Expert: six-party talks benefit security in Northeast Asia
( 2003-08-25 16:24) (Xinhua)
Li Dunqiu, secretary-general of the Chinese Society for the Study of Korean History, said that it is unrealistic to hope for too much from the talks, which are expected to last three days.
Nevertheless, Li said, the fact that both the United States and the Democratic People's Republic of Korea (DPRK) are willing to attend the meeting shows a positive signal in solving the nuclear issue.
The DPRK and the United States have been at loggerheads since the breakout of the Korean War over half a century ago. The Korean Peninsula remains one of the last vestiges of the Cold War.
The Korean nuclear issue arose when Pyongyang railed at Washington on its sustained containment policy while the Americans insisted on de-nuclearization of the Korean Peninsula.
Among the six participants of the meeting, China, the DPRK, the Republic of Korea (ROK), Russia and Japan are key players in ensuring security in Northeast Asia. The United States, meanwhile,has important security interests in the region.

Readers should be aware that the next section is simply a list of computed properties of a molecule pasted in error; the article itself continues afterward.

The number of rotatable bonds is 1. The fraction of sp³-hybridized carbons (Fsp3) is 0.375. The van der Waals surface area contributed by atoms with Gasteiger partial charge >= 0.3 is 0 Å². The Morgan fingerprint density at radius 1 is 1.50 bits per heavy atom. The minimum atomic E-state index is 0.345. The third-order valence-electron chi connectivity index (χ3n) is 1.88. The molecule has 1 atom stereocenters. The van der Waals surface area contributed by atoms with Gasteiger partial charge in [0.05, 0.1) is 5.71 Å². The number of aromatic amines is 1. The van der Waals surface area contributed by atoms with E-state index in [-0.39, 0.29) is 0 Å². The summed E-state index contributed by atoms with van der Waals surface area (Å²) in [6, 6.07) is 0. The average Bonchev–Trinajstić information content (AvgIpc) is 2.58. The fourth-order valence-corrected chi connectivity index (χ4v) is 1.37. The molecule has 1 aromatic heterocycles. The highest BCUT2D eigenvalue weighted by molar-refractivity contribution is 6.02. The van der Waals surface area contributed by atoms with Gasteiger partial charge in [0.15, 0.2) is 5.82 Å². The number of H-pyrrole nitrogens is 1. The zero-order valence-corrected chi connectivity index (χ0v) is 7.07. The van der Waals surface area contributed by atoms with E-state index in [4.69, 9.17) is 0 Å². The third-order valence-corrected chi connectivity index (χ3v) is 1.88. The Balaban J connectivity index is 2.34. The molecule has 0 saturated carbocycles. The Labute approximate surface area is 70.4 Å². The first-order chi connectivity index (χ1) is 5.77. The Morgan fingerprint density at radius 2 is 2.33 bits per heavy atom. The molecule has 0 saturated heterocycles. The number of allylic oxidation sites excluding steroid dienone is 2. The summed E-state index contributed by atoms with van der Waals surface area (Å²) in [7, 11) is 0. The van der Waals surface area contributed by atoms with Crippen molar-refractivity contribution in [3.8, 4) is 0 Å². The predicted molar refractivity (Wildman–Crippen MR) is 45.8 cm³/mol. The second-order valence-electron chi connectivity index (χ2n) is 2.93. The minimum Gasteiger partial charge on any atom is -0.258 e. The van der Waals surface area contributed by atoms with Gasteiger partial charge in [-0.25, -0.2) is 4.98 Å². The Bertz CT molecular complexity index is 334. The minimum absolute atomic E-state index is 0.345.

Nothing like these six-party talks on security issues has been held since the beginning of the Cold War.
As the Cold War ended, Li said, the power equilibrium in Northeast Asia was shattered.
"Any unbalanced stalemate can be extremely dangerous," said Li,also a researcher at the Chinese Academy of Social Sciences.
Northeast Asia desperately needs an effective consultation mechanism for addressing security issues, he said.
"The six-party talks might be a good alternative for future consultations," Li said, adding that China has received international praise for activating the talks.
Any failure at the meeting might worsen the current situation, he said. Pyongyang and Washington should reduce their hostility and distrust, in order to smooth the multilateral talks.
The head-on conflict between the DPRK and the United States hasbeen fundamental, Li said, and without any doubt, the US expansionist security strategy is one factor contributing to bilateral hostility.
Although Pyongyang's security concern is understandable, Li said, the non-nuclearization of the peninsula is in the security interests of all relevant parties, including the DPRK and the United States.
"History tells us that military confrontation results in nothing but
disaster," he said. "Not power politics, but peaceful talks and constructive
cooperation can finally solve any problem."
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